Treatment of sexual partners is not typically recommended; it's not clear if yeast infections are transmitted sexually. However, if a male sex partner does show symptoms of Candida balanitis — redness, irritation and/or itching at the tip of the penis — he may need to be treated with an antifungal cream or ointment.
For best results, it's advisable not to have vaginal intercourse while using medications to treat a yeast infection, as your body needs a chance to completely heal and you don't want to take the chance of transmitting the infection to your partner.
Medications cure 80 to 90 percent of vaginal yeast infections within two weeks or less, often within a few days.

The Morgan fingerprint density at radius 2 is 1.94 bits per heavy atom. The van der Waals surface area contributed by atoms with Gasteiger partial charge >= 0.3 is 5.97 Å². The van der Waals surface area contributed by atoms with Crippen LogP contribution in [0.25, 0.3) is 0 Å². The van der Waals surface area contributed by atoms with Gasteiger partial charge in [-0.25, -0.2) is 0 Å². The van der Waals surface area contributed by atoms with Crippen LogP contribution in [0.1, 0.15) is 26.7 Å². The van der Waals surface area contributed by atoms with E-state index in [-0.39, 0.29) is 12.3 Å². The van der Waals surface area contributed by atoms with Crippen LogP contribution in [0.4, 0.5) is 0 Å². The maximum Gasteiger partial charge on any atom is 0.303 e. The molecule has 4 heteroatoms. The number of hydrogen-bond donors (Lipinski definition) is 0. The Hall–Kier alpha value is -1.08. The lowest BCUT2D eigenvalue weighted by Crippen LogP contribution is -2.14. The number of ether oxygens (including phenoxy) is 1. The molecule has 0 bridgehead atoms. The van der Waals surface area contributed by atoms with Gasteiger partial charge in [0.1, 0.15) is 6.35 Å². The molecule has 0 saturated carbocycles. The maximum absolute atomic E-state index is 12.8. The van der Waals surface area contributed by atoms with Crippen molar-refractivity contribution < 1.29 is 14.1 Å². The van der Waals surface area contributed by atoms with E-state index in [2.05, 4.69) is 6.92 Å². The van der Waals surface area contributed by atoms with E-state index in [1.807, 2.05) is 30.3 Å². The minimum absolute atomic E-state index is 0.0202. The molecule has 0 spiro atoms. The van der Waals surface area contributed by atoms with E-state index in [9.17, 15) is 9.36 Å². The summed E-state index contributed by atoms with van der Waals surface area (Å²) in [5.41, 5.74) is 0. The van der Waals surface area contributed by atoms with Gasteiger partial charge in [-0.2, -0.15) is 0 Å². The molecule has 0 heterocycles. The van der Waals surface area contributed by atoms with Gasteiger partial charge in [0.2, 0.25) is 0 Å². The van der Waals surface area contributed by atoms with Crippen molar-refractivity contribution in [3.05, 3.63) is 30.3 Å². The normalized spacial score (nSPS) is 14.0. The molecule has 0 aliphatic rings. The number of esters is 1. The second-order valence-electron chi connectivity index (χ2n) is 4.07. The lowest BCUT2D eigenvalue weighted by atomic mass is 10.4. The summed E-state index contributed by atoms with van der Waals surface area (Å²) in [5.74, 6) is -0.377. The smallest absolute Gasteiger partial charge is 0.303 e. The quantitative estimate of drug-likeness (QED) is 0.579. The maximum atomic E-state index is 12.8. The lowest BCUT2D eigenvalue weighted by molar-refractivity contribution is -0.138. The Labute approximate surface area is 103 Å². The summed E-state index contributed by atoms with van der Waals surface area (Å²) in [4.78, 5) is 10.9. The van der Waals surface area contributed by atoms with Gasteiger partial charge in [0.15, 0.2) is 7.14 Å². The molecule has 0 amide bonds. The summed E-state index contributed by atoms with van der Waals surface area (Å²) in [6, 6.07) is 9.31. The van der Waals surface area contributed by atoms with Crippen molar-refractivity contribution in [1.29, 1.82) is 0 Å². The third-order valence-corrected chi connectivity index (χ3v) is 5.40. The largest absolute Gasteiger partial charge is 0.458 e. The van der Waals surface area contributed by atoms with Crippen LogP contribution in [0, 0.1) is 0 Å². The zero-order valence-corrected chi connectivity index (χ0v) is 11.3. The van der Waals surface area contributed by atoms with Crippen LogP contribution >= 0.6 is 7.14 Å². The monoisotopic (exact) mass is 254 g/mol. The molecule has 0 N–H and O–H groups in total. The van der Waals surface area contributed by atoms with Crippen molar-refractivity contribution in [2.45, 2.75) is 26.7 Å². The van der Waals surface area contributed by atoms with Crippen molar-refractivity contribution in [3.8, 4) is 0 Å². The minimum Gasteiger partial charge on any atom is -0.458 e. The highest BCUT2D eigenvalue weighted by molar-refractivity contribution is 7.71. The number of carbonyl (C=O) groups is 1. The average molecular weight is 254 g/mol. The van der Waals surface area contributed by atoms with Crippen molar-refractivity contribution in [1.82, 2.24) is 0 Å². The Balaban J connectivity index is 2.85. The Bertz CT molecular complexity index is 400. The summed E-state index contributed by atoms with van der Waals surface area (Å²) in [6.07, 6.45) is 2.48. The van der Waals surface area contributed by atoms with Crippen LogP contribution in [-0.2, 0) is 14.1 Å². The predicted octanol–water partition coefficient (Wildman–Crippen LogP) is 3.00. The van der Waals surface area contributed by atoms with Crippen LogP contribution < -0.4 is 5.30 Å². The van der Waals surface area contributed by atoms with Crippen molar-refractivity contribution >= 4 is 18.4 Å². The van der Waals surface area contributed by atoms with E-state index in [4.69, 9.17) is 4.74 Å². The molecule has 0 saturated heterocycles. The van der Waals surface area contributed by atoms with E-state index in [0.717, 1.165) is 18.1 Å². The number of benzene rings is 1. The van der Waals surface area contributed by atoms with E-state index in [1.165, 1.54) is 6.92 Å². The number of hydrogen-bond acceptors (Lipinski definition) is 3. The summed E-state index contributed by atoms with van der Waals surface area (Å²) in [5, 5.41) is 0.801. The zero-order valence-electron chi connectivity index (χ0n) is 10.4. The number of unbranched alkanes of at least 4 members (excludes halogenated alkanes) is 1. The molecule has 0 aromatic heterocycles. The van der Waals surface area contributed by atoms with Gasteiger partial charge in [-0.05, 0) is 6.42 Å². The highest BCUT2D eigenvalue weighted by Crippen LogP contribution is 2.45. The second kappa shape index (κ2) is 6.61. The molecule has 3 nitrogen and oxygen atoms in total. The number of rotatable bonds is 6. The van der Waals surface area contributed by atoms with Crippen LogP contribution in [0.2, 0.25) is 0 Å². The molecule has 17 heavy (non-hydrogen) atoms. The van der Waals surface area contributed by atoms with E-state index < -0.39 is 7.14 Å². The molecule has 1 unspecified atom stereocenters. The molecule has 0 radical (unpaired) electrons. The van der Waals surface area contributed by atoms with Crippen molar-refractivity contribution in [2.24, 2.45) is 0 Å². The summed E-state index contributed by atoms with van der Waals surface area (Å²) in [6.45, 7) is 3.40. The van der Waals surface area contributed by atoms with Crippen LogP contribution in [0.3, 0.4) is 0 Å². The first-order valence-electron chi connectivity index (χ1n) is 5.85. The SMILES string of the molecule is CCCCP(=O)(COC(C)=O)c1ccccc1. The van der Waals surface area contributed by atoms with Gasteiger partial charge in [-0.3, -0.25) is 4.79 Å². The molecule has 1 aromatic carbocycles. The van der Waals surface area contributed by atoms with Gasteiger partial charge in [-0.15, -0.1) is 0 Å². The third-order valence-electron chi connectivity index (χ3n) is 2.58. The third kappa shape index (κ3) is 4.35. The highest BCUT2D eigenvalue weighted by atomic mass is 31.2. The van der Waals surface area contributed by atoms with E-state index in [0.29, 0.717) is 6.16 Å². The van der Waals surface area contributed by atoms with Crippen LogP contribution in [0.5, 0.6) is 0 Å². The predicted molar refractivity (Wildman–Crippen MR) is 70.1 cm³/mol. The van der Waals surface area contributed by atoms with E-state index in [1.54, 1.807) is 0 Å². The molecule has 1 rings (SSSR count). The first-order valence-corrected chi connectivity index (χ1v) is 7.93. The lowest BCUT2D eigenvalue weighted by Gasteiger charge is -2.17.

Some women prefer home remedies to antifungal medication. Yogurt containing lactobacillus cultures, applied with an applicator or as a douche, is one such treatment. The stamp, "contains live cultures," on the yogurt container indicates that it contains lactobacillus cultures. Drinking cranberry juice may also help prevent the occurrence of yeast infections and aid in their treatment.
Medical experts are still trying to determine the most effective way to treat recurrent vulvovaginal candidiasis (RVVC). Currently, most health care professionals treat RVVC with two weeks of intensive medication, followed by up to six months of a lower maintenance dose. Your health care professional may recommend treating your partner if you experience RVVC, since researchers are not clear what causes RVVC.
Remember, don't douche because douching alters the normal bacterial balance in the vagina.